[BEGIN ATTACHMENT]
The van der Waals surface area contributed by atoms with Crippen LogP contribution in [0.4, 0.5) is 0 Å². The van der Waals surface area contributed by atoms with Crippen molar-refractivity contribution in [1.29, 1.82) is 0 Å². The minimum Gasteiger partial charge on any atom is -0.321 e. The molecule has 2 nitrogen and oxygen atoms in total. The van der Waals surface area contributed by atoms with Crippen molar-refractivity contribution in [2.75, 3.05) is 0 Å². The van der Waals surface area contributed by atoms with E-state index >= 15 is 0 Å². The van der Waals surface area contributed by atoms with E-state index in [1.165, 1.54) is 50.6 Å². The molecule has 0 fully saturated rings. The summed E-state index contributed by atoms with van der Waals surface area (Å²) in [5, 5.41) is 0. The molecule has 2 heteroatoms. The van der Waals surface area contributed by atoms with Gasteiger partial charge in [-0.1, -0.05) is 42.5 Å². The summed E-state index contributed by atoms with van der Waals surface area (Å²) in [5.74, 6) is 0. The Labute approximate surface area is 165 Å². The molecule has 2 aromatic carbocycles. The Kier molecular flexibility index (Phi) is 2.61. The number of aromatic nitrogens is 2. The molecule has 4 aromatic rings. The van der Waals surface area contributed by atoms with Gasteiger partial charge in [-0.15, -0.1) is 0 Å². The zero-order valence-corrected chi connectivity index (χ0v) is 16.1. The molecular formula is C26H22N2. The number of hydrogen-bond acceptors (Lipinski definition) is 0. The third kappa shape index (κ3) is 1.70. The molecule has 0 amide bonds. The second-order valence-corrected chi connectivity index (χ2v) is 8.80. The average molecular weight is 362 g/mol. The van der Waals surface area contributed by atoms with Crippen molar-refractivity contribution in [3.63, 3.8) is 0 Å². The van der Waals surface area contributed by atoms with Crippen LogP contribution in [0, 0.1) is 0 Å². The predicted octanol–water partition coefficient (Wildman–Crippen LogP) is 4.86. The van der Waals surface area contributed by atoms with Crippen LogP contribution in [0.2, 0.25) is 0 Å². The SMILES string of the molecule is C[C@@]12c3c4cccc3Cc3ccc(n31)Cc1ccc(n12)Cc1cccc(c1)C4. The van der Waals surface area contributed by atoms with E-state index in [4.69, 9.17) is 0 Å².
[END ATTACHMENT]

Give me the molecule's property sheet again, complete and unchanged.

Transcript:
The van der Waals surface area contributed by atoms with Crippen LogP contribution in [0.4, 0.5) is 0 Å². The van der Waals surface area contributed by atoms with Crippen molar-refractivity contribution in [1.29, 1.82) is 0 Å². The minimum Gasteiger partial charge on any atom is -0.321 e. The molecule has 2 nitrogen and oxygen atoms in total. The van der Waals surface area contributed by atoms with Crippen molar-refractivity contribution in [2.75, 3.05) is 0 Å². The van der Waals surface area contributed by atoms with E-state index >= 15 is 0 Å². The van der Waals surface area contributed by atoms with E-state index in [1.165, 1.54) is 50.6 Å². The molecule has 0 fully saturated rings. The summed E-state index contributed by atoms with van der Waals surface area (Å²) in [5, 5.41) is 0. The molecule has 2 heteroatoms. The van der Waals surface area contributed by atoms with Gasteiger partial charge in [-0.1, -0.05) is 42.5 Å². The summed E-state index contributed by atoms with van der Waals surface area (Å²) in [5.74, 6) is 0. The Labute approximate surface area is 165 Å². The molecule has 2 aromatic carbocycles. The Kier molecular flexibility index (Phi) is 2.61. The number of aromatic nitrogens is 2. The molecule has 4 aromatic rings. The van der Waals surface area contributed by atoms with Gasteiger partial charge in [-0.15, -0.1) is 0 Å². The zero-order valence-corrected chi connectivity index (χ0v) is 16.1. The molecular formula is C26H22N2. The number of hydrogen-bond acceptors (Lipinski definition) is 0. The third kappa shape index (κ3) is 1.70. The molecule has 0 amide bonds. The second-order valence-corrected chi connectivity index (χ2v) is 8.80. The average molecular weight is 362 g/mol. The van der Waals surface area contributed by atoms with Crippen molar-refractivity contribution in [3.63, 3.8) is 0 Å². The van der Waals surface area contributed by atoms with Crippen LogP contribution in [0, 0.1) is 0 Å². The predicted octanol–water partition coefficient (Wildman–Crippen LogP) is 4.86. The van der Waals surface area contributed by atoms with Crippen LogP contribution in [0.2, 0.25) is 0 Å². The SMILES string of the molecule is C[C@@]12c3c4cccc3Cc3ccc(n31)Cc1ccc(n12)Cc1cccc(c1)C4. The van der Waals surface area contributed by atoms with E-state index in [4.69, 9.17) is 0 Å².